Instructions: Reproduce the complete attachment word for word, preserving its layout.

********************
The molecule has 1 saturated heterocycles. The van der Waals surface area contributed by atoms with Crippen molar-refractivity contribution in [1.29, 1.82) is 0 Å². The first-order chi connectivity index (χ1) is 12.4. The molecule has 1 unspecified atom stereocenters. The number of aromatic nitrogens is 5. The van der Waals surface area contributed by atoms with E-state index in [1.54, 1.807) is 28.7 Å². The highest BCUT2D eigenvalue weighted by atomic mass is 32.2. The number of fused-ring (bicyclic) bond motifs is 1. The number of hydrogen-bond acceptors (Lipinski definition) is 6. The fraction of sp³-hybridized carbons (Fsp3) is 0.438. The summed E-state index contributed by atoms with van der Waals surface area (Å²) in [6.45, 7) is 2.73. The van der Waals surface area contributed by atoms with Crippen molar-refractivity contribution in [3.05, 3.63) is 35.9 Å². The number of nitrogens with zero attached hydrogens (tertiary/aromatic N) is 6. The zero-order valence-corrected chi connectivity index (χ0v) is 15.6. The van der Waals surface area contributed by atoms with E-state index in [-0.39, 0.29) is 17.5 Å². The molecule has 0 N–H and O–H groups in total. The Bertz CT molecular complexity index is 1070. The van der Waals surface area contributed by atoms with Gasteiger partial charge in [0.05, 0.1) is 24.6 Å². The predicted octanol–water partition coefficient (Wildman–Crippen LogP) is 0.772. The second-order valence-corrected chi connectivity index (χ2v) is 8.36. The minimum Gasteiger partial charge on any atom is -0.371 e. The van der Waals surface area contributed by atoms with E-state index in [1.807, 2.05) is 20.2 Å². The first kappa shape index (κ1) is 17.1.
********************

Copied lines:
The molecule has 1 saturated heterocycles. The van der Waals surface area contributed by atoms with Crippen molar-refractivity contribution in [1.29, 1.82) is 0 Å². The first-order chi connectivity index (χ1) is 12.4. The molecule has 1 unspecified atom stereocenters. The number of aromatic nitrogens is 5. The van der Waals surface area contributed by atoms with E-state index in [1.54, 1.807) is 28.7 Å². The highest BCUT2D eigenvalue weighted by atomic mass is 32.2. The number of fused-ring (bicyclic) bond motifs is 1. The number of hydrogen-bond acceptors (Lipinski definition) is 6. The fraction of sp³-hybridized carbons (Fsp3) is 0.438. The summed E-state index contributed by atoms with van der Waals surface area (Å²) in [6.45, 7) is 2.73. The van der Waals surface area contributed by atoms with Crippen molar-refractivity contribution in [3.05, 3.63) is 35.9 Å². The number of nitrogens with zero attached hydrogens (tertiary/aromatic N) is 6. The zero-order valence-corrected chi connectivity index (χ0v) is 15.6. The van der Waals surface area contributed by atoms with E-state index in [-0.39, 0.29) is 17.5 Å². The molecule has 0 N–H and O–H groups in total. The Bertz CT molecular complexity index is 1070. The van der Waals surface area contributed by atoms with Gasteiger partial charge in [0.05, 0.1) is 24.6 Å². The predicted octanol–water partition coefficient (Wildman–Crippen LogP) is 0.772. The second-order valence-corrected chi connectivity index (χ2v) is 8.36. The minimum Gasteiger partial charge on any atom is -0.371 e. The van der Waals surface area contributed by atoms with E-state index in [1.807, 2.05) is 20.2 Å². The first kappa shape index (κ1) is 17.1.